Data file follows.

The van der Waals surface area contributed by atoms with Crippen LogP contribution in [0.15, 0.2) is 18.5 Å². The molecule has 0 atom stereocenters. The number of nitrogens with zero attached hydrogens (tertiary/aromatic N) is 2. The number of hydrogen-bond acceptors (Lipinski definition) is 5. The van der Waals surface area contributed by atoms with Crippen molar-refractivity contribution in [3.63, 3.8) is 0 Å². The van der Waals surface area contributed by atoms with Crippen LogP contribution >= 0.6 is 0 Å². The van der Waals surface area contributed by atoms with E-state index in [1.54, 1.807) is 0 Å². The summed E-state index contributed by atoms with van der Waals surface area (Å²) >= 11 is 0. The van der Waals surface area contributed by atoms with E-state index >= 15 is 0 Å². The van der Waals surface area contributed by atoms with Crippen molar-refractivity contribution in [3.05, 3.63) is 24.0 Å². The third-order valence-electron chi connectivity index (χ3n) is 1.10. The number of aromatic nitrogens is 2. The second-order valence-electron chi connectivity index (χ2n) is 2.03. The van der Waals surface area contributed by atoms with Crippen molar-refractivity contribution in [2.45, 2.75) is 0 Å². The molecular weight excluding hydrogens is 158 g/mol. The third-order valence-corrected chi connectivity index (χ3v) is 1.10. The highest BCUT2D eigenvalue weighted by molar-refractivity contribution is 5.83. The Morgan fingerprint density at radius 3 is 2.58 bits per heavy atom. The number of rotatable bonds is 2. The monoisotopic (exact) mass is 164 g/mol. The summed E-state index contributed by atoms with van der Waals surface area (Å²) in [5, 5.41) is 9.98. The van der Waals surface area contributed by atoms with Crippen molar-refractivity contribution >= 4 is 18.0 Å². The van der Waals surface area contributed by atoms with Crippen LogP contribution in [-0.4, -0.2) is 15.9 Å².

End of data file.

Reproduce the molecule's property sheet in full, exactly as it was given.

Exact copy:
The van der Waals surface area contributed by atoms with Crippen LogP contribution in [0.15, 0.2) is 18.5 Å². The molecule has 0 atom stereocenters. The number of nitrogens with zero attached hydrogens (tertiary/aromatic N) is 2. The number of hydrogen-bond acceptors (Lipinski definition) is 5. The van der Waals surface area contributed by atoms with Crippen molar-refractivity contribution in [3.63, 3.8) is 0 Å². The van der Waals surface area contributed by atoms with Crippen LogP contribution >= 0.6 is 0 Å². The van der Waals surface area contributed by atoms with E-state index in [1.54, 1.807) is 0 Å². The summed E-state index contributed by atoms with van der Waals surface area (Å²) >= 11 is 0. The van der Waals surface area contributed by atoms with E-state index >= 15 is 0 Å². The van der Waals surface area contributed by atoms with Crippen molar-refractivity contribution in [3.05, 3.63) is 24.0 Å². The third-order valence-electron chi connectivity index (χ3n) is 1.10. The number of aromatic nitrogens is 2. The second-order valence-electron chi connectivity index (χ2n) is 2.03. The van der Waals surface area contributed by atoms with Crippen molar-refractivity contribution in [2.45, 2.75) is 0 Å². The molecular weight excluding hydrogens is 158 g/mol. The third-order valence-corrected chi connectivity index (χ3v) is 1.10. The highest BCUT2D eigenvalue weighted by molar-refractivity contribution is 5.83. The Morgan fingerprint density at radius 3 is 2.58 bits per heavy atom. The number of rotatable bonds is 2. The monoisotopic (exact) mass is 164 g/mol. The summed E-state index contributed by atoms with van der Waals surface area (Å²) in [5, 5.41) is 9.98. The van der Waals surface area contributed by atoms with Crippen molar-refractivity contribution >= 4 is 18.0 Å². The van der Waals surface area contributed by atoms with Crippen LogP contribution in [-0.4, -0.2) is 15.9 Å².